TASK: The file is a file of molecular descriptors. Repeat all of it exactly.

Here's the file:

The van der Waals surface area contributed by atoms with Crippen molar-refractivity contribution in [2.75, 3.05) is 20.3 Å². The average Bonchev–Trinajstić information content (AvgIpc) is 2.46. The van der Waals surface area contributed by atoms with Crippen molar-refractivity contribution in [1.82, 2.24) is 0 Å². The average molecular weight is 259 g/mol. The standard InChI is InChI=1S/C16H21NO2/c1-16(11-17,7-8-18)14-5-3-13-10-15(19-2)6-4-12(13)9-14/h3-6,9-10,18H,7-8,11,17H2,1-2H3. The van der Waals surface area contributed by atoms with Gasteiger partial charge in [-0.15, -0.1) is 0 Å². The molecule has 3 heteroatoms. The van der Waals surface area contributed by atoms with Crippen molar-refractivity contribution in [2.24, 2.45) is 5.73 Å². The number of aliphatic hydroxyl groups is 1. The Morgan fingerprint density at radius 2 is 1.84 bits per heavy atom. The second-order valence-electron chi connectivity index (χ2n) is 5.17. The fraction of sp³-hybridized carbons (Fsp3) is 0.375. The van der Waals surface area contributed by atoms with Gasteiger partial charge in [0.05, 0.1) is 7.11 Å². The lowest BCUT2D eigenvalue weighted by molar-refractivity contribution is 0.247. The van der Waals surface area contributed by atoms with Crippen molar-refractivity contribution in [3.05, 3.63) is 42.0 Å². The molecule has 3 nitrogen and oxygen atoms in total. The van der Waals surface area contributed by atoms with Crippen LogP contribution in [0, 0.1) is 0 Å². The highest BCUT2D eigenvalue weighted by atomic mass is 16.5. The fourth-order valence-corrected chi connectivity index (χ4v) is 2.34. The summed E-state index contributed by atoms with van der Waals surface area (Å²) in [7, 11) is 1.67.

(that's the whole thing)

The van der Waals surface area contributed by atoms with Crippen molar-refractivity contribution in [2.75, 3.05) is 20.3 Å². The average Bonchev–Trinajstić information content (AvgIpc) is 2.46. The van der Waals surface area contributed by atoms with Crippen molar-refractivity contribution in [1.82, 2.24) is 0 Å². The average molecular weight is 259 g/mol. The standard InChI is InChI=1S/C16H21NO2/c1-16(11-17,7-8-18)14-5-3-13-10-15(19-2)6-4-12(13)9-14/h3-6,9-10,18H,7-8,11,17H2,1-2H3. The van der Waals surface area contributed by atoms with Gasteiger partial charge in [-0.15, -0.1) is 0 Å². The molecule has 3 heteroatoms. The van der Waals surface area contributed by atoms with Crippen molar-refractivity contribution in [2.24, 2.45) is 5.73 Å². The number of aliphatic hydroxyl groups is 1. The Morgan fingerprint density at radius 2 is 1.84 bits per heavy atom. The second-order valence-electron chi connectivity index (χ2n) is 5.17. The fraction of sp³-hybridized carbons (Fsp3) is 0.375. The van der Waals surface area contributed by atoms with Gasteiger partial charge in [0.05, 0.1) is 7.11 Å². The lowest BCUT2D eigenvalue weighted by molar-refractivity contribution is 0.247. The van der Waals surface area contributed by atoms with Crippen molar-refractivity contribution in [3.05, 3.63) is 42.0 Å². The molecule has 3 nitrogen and oxygen atoms in total. The van der Waals surface area contributed by atoms with Crippen LogP contribution in [0, 0.1) is 0 Å². The highest BCUT2D eigenvalue weighted by atomic mass is 16.5. The fourth-order valence-corrected chi connectivity index (χ4v) is 2.34. The summed E-state index contributed by atoms with van der Waals surface area (Å²) in [7, 11) is 1.67.